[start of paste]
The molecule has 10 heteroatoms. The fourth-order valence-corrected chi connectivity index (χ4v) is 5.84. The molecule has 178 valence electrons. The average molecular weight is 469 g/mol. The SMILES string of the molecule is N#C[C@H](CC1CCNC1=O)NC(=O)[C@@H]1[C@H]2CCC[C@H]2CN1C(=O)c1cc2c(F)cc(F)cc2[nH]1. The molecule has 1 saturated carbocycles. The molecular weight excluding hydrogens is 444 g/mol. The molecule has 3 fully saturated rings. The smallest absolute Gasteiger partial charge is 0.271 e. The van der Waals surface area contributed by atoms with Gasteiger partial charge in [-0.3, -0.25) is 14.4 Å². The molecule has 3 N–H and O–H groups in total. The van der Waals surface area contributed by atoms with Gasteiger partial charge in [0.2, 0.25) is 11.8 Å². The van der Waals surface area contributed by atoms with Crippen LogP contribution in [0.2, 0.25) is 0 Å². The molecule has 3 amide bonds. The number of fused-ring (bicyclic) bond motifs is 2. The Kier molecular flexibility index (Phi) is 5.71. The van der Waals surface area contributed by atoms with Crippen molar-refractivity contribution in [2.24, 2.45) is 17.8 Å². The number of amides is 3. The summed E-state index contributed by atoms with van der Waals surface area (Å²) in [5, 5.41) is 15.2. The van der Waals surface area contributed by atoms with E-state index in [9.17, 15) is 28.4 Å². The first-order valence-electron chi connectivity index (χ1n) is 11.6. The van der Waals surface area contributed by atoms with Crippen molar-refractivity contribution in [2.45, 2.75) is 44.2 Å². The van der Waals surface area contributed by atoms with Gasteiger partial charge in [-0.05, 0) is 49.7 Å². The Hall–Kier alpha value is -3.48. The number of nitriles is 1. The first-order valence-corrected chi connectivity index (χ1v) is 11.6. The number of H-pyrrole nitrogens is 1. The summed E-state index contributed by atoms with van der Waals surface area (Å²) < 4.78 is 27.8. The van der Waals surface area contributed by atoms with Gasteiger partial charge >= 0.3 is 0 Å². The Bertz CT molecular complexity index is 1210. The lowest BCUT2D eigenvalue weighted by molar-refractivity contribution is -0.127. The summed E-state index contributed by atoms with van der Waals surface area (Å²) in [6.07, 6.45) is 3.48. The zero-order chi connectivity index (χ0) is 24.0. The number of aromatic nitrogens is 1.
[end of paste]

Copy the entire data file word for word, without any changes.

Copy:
The molecule has 10 heteroatoms. The fourth-order valence-corrected chi connectivity index (χ4v) is 5.84. The molecule has 178 valence electrons. The average molecular weight is 469 g/mol. The SMILES string of the molecule is N#C[C@H](CC1CCNC1=O)NC(=O)[C@@H]1[C@H]2CCC[C@H]2CN1C(=O)c1cc2c(F)cc(F)cc2[nH]1. The molecule has 1 saturated carbocycles. The molecular weight excluding hydrogens is 444 g/mol. The molecule has 3 fully saturated rings. The smallest absolute Gasteiger partial charge is 0.271 e. The van der Waals surface area contributed by atoms with Gasteiger partial charge in [-0.3, -0.25) is 14.4 Å². The molecule has 3 N–H and O–H groups in total. The van der Waals surface area contributed by atoms with Gasteiger partial charge in [0.2, 0.25) is 11.8 Å². The van der Waals surface area contributed by atoms with Crippen LogP contribution in [0.2, 0.25) is 0 Å². The molecule has 3 amide bonds. The number of fused-ring (bicyclic) bond motifs is 2. The Kier molecular flexibility index (Phi) is 5.71. The van der Waals surface area contributed by atoms with Crippen molar-refractivity contribution in [2.24, 2.45) is 17.8 Å². The number of amides is 3. The summed E-state index contributed by atoms with van der Waals surface area (Å²) in [5, 5.41) is 15.2. The van der Waals surface area contributed by atoms with E-state index in [9.17, 15) is 28.4 Å². The first-order valence-electron chi connectivity index (χ1n) is 11.6. The van der Waals surface area contributed by atoms with Crippen molar-refractivity contribution in [2.45, 2.75) is 44.2 Å². The van der Waals surface area contributed by atoms with Gasteiger partial charge in [-0.05, 0) is 49.7 Å². The Hall–Kier alpha value is -3.48. The number of nitriles is 1. The first-order valence-corrected chi connectivity index (χ1v) is 11.6. The number of H-pyrrole nitrogens is 1. The summed E-state index contributed by atoms with van der Waals surface area (Å²) < 4.78 is 27.8. The van der Waals surface area contributed by atoms with Gasteiger partial charge >= 0.3 is 0 Å². The Bertz CT molecular complexity index is 1210. The lowest BCUT2D eigenvalue weighted by molar-refractivity contribution is -0.127. The summed E-state index contributed by atoms with van der Waals surface area (Å²) in [6.07, 6.45) is 3.48. The zero-order chi connectivity index (χ0) is 24.0. The number of aromatic nitrogens is 1.